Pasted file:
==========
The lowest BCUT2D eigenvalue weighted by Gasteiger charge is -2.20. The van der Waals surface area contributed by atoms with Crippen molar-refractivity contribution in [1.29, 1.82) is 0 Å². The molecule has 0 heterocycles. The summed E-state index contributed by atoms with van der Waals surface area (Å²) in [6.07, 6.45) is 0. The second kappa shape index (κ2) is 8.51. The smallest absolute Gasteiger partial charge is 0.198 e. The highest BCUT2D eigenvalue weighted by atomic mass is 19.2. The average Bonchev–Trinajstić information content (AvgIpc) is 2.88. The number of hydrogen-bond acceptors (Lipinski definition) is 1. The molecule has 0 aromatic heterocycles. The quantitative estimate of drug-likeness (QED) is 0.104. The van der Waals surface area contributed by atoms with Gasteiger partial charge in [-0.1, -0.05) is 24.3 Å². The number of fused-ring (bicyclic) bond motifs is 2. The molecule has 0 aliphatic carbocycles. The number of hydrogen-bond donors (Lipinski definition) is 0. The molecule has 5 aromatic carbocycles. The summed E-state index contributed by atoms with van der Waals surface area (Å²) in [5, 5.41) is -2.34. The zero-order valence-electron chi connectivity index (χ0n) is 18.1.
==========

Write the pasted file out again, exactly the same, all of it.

The lowest BCUT2D eigenvalue weighted by Gasteiger charge is -2.20. The van der Waals surface area contributed by atoms with Crippen molar-refractivity contribution in [1.29, 1.82) is 0 Å². The molecule has 0 heterocycles. The summed E-state index contributed by atoms with van der Waals surface area (Å²) in [6.07, 6.45) is 0. The second kappa shape index (κ2) is 8.51. The smallest absolute Gasteiger partial charge is 0.198 e. The highest BCUT2D eigenvalue weighted by atomic mass is 19.2. The average Bonchev–Trinajstić information content (AvgIpc) is 2.88. The number of hydrogen-bond acceptors (Lipinski definition) is 1. The molecule has 0 aromatic heterocycles. The quantitative estimate of drug-likeness (QED) is 0.104. The van der Waals surface area contributed by atoms with Gasteiger partial charge in [-0.1, -0.05) is 24.3 Å². The number of fused-ring (bicyclic) bond motifs is 2. The molecule has 0 aliphatic carbocycles. The number of hydrogen-bond donors (Lipinski definition) is 0. The molecule has 5 aromatic carbocycles. The summed E-state index contributed by atoms with van der Waals surface area (Å²) in [5, 5.41) is -2.34. The zero-order valence-electron chi connectivity index (χ0n) is 18.1.